College Leaders Are Urged to Buck the Trend of ‘Increased Selectivity’

In the face of a stubborn gap between the rich and poor in America, colleges must open the door to higher education "wider than it has ever been opened" to prevent even more people — and the country — from falling behind, Eduardo J. Padron, president of Miami Dade College, said at the annual meeting of the American Council on Education here on Sunday.

Mr. Padron, who leads the country’s largest community college, urged the leaders of both private and public institutions to promote access over what he called a "disturbing trend of increased selectivity." Education is the key to the nation’s recovery, he said, and the country will be less stable if more students don’t go on to college.

"We will see a class system like no other, with the fortunate few becoming world citizens, well connected as never before to the economic, educational. and cultural opportunities, while those for whom the door to education closes will be excluded as never before," Mr. Padrón, an economist by training, said during the meeting’s opening keynote address, called the Robert H. Atwell Lecture.

The theme of the meeting is "Meeting the Challenges Together," which focuses on achieving President Obama’s goal of higher-education attainment, facing the financial challenges on students and institutions, and maintaining mission in the midst of major change.

Along with having economic benefits, Mr. Padrón said, exposing more students to the kind of learning and reasoning taught in college could help break down some of the partisan discourse that has the country stuck over how to address complex problems such as health care, education, and immigration.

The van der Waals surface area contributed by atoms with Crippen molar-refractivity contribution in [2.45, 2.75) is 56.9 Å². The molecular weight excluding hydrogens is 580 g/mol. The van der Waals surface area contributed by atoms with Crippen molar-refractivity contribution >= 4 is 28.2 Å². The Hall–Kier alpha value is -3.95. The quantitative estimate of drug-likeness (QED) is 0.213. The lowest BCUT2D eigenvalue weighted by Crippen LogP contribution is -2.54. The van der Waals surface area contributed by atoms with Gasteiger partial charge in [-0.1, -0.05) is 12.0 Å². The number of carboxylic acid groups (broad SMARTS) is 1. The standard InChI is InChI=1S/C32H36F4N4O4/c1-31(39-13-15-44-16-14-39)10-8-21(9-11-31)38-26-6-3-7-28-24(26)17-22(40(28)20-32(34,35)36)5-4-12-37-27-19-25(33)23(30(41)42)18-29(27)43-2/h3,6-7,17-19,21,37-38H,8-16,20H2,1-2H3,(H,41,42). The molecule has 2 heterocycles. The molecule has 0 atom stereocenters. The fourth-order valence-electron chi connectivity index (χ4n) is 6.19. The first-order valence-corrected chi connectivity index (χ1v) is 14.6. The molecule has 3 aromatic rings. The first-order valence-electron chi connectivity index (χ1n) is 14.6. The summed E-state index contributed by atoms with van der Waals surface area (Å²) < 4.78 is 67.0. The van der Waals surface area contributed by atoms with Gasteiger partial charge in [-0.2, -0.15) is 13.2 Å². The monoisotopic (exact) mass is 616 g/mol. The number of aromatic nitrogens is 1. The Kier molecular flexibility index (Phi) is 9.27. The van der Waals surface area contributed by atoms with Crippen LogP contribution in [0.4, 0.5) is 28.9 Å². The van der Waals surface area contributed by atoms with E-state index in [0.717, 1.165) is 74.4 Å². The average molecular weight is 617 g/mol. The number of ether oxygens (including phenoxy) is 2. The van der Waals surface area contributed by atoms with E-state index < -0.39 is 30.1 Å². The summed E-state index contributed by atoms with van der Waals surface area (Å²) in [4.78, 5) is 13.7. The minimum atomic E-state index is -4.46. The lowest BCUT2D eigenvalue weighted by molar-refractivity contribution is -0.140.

"We need to court a much broader swath of the community and ensure they take up the challenge of being citizens of a new order," Mr. Padrón said.

He acknowledged that the challenge to increase the number of people with some higher education is daunting. The country’s public-school pipeline has broken down, he said, especially for low-income and minority students, and many students aren’t prepared for college. At Miami Dade, almost three-quarters of the students show up unprepared in reading, mathematics, or English.

Mr. Padrón suggested more colleges establish partnerships with public-school systems to help prepare more students for higher education, and he urged colleges to focus not just on the best high-school students in poor communities. The real challenge for educators, he said, will be reaching those students who seem "destined for the underbelly of society."

"The price we will pay in our nation if we do not embrace this broader notion of access is impossible to calculate," he said.


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